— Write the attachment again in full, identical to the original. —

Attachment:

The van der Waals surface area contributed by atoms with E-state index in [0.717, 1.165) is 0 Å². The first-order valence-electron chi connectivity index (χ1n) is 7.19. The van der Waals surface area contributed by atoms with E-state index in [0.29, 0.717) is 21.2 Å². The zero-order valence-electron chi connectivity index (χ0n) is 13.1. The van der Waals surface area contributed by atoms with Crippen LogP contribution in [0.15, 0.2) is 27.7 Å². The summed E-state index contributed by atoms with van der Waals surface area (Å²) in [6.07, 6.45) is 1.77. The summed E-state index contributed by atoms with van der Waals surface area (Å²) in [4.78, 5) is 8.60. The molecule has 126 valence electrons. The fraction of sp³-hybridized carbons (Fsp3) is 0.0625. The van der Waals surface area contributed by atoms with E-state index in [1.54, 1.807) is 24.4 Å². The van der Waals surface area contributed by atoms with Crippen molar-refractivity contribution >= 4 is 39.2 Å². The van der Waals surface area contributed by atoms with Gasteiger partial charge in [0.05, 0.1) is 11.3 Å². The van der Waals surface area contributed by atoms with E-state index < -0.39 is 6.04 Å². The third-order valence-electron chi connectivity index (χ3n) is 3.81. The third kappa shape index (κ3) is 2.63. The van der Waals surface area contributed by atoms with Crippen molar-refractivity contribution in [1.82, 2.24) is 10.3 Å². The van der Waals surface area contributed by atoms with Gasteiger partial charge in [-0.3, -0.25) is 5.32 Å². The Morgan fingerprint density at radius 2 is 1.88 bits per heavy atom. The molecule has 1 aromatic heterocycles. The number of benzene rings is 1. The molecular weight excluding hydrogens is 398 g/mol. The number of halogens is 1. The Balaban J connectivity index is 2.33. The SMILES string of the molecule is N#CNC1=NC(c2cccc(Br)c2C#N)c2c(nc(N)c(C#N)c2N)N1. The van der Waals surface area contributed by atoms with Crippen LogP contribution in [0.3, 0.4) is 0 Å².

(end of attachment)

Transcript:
The van der Waals surface area contributed by atoms with E-state index in [0.717, 1.165) is 0 Å². The first-order valence-electron chi connectivity index (χ1n) is 7.19. The van der Waals surface area contributed by atoms with E-state index in [0.29, 0.717) is 21.2 Å². The zero-order valence-electron chi connectivity index (χ0n) is 13.1. The van der Waals surface area contributed by atoms with Crippen LogP contribution in [0.15, 0.2) is 27.7 Å². The summed E-state index contributed by atoms with van der Waals surface area (Å²) in [6.07, 6.45) is 1.77. The summed E-state index contributed by atoms with van der Waals surface area (Å²) in [4.78, 5) is 8.60. The molecule has 126 valence electrons. The fraction of sp³-hybridized carbons (Fsp3) is 0.0625. The van der Waals surface area contributed by atoms with E-state index in [1.54, 1.807) is 24.4 Å². The van der Waals surface area contributed by atoms with Crippen molar-refractivity contribution >= 4 is 39.2 Å². The van der Waals surface area contributed by atoms with Gasteiger partial charge in [0.05, 0.1) is 11.3 Å². The van der Waals surface area contributed by atoms with E-state index < -0.39 is 6.04 Å². The third-order valence-electron chi connectivity index (χ3n) is 3.81. The third kappa shape index (κ3) is 2.63. The van der Waals surface area contributed by atoms with Crippen molar-refractivity contribution in [1.82, 2.24) is 10.3 Å². The van der Waals surface area contributed by atoms with Gasteiger partial charge in [-0.3, -0.25) is 5.32 Å². The Morgan fingerprint density at radius 2 is 1.88 bits per heavy atom. The molecule has 1 aromatic heterocycles. The number of benzene rings is 1. The molecular weight excluding hydrogens is 398 g/mol. The number of halogens is 1. The Balaban J connectivity index is 2.33. The SMILES string of the molecule is N#CNC1=NC(c2cccc(Br)c2C#N)c2c(nc(N)c(C#N)c2N)N1. The van der Waals surface area contributed by atoms with Crippen LogP contribution in [0.3, 0.4) is 0 Å².